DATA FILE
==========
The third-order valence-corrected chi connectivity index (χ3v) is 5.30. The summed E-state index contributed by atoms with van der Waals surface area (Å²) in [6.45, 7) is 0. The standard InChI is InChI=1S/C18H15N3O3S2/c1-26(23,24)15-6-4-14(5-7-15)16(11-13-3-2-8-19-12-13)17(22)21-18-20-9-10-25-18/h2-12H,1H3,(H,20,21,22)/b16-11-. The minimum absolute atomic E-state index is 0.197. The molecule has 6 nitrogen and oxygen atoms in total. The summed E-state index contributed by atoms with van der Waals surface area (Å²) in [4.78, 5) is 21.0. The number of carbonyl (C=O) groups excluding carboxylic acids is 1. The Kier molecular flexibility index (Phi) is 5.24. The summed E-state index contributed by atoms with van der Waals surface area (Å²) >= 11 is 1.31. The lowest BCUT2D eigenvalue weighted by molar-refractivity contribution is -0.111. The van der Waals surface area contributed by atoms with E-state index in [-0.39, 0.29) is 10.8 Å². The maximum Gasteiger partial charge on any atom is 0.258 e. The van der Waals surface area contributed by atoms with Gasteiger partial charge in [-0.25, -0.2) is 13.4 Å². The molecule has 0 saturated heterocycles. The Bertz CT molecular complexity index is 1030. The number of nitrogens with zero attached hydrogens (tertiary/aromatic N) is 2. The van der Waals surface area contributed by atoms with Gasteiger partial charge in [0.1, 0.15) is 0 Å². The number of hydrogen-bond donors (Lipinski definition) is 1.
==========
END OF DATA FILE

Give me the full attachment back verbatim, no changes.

The third-order valence-corrected chi connectivity index (χ3v) is 5.30. The summed E-state index contributed by atoms with van der Waals surface area (Å²) in [6.45, 7) is 0. The standard InChI is InChI=1S/C18H15N3O3S2/c1-26(23,24)15-6-4-14(5-7-15)16(11-13-3-2-8-19-12-13)17(22)21-18-20-9-10-25-18/h2-12H,1H3,(H,20,21,22)/b16-11-. The minimum absolute atomic E-state index is 0.197. The molecule has 6 nitrogen and oxygen atoms in total. The summed E-state index contributed by atoms with van der Waals surface area (Å²) in [4.78, 5) is 21.0. The number of carbonyl (C=O) groups excluding carboxylic acids is 1. The Kier molecular flexibility index (Phi) is 5.24. The summed E-state index contributed by atoms with van der Waals surface area (Å²) >= 11 is 1.31. The lowest BCUT2D eigenvalue weighted by molar-refractivity contribution is -0.111. The van der Waals surface area contributed by atoms with E-state index in [-0.39, 0.29) is 10.8 Å². The maximum Gasteiger partial charge on any atom is 0.258 e. The van der Waals surface area contributed by atoms with Gasteiger partial charge in [-0.25, -0.2) is 13.4 Å². The molecule has 0 saturated heterocycles. The Bertz CT molecular complexity index is 1030. The number of nitrogens with zero attached hydrogens (tertiary/aromatic N) is 2. The van der Waals surface area contributed by atoms with Gasteiger partial charge in [0.1, 0.15) is 0 Å². The number of hydrogen-bond donors (Lipinski definition) is 1.